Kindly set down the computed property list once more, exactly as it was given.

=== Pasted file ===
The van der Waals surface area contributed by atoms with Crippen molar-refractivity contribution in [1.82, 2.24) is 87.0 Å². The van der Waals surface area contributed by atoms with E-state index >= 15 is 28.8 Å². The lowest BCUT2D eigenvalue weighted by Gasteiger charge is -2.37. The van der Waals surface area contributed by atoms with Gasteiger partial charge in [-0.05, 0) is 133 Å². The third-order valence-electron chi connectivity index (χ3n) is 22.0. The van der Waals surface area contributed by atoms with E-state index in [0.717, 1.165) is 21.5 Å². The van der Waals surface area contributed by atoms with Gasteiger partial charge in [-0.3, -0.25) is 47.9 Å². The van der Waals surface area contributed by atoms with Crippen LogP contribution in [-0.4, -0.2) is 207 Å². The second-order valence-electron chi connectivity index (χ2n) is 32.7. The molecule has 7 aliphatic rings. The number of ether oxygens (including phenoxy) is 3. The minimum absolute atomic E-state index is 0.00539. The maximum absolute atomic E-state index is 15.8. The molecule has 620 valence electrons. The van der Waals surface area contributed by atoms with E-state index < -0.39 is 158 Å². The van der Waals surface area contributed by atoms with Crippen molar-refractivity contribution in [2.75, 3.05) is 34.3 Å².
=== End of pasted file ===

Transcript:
The van der Waals surface area contributed by atoms with Crippen molar-refractivity contribution in [1.82, 2.24) is 87.0 Å². The van der Waals surface area contributed by atoms with E-state index >= 15 is 28.8 Å². The lowest BCUT2D eigenvalue weighted by Gasteiger charge is -2.37. The van der Waals surface area contributed by atoms with Gasteiger partial charge in [-0.05, 0) is 133 Å². The third-order valence-electron chi connectivity index (χ3n) is 22.0. The van der Waals surface area contributed by atoms with E-state index in [0.717, 1.165) is 21.5 Å². The van der Waals surface area contributed by atoms with Gasteiger partial charge in [-0.3, -0.25) is 47.9 Å². The van der Waals surface area contributed by atoms with Crippen LogP contribution in [-0.4, -0.2) is 207 Å². The second-order valence-electron chi connectivity index (χ2n) is 32.7. The molecule has 7 aliphatic rings. The number of ether oxygens (including phenoxy) is 3. The minimum absolute atomic E-state index is 0.00539. The maximum absolute atomic E-state index is 15.8. The molecule has 620 valence electrons. The van der Waals surface area contributed by atoms with E-state index < -0.39 is 158 Å². The van der Waals surface area contributed by atoms with Crippen molar-refractivity contribution in [2.75, 3.05) is 34.3 Å².